And an acquitted Trump would no doubt be emboldened and perhaps even more dangerous in these last few days of office.

And the second advantage is that the possibility of conviction now hangs over him like a sword suspended by a single hair.

A conviction – or even just a trial trial – after 20th January 2021 could still be consequential for Trump.

This is because there could also be a separate vote to disqualify him from holding office again  – thereby, at a stroke, formally removing the main claim he may have for future political significance.

There could be other votes to remove various benefits that he would have as a former president.

And, for a politician highly conscious of his place in history, he will be the first president ever convicted after impeachment.


The better behaved Trump is before the 20th January 2021, this argument goes, the less likely such consequences will come to pass.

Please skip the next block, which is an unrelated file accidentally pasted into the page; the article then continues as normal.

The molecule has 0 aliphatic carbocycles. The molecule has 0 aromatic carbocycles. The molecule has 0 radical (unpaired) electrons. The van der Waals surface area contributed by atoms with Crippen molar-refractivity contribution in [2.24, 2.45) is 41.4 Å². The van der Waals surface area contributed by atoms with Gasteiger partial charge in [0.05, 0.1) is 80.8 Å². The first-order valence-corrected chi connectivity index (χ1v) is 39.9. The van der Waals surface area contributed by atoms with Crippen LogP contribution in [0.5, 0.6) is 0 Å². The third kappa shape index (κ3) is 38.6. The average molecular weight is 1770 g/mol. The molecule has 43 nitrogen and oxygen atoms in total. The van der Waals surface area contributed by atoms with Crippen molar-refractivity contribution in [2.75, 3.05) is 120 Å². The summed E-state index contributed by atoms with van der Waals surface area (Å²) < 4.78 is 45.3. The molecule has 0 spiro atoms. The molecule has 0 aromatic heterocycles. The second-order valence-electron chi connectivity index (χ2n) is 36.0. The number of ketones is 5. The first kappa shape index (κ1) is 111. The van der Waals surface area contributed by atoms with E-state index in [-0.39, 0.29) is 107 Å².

Alternatively, any recklessness or abuse of powers now will make the sword of a conviction and other sanctions dangle even more precariously.

Of course, this approach assumes Trump to be a rational politician (and this blog has averred previously that Trump’s behaviour can be seen as rational, if taken on its own terms).

But even if there is no rationality, and instead a simple regard of a political bully for the dynamics of political brute force and the power of leverage, the threat of a conviction may still have an effect.


Perhaps this is wishful thinking – and that there is nothing which can be done in the last three remaining days to prevent whatever abuses and misuses of power that Trump is still capable of.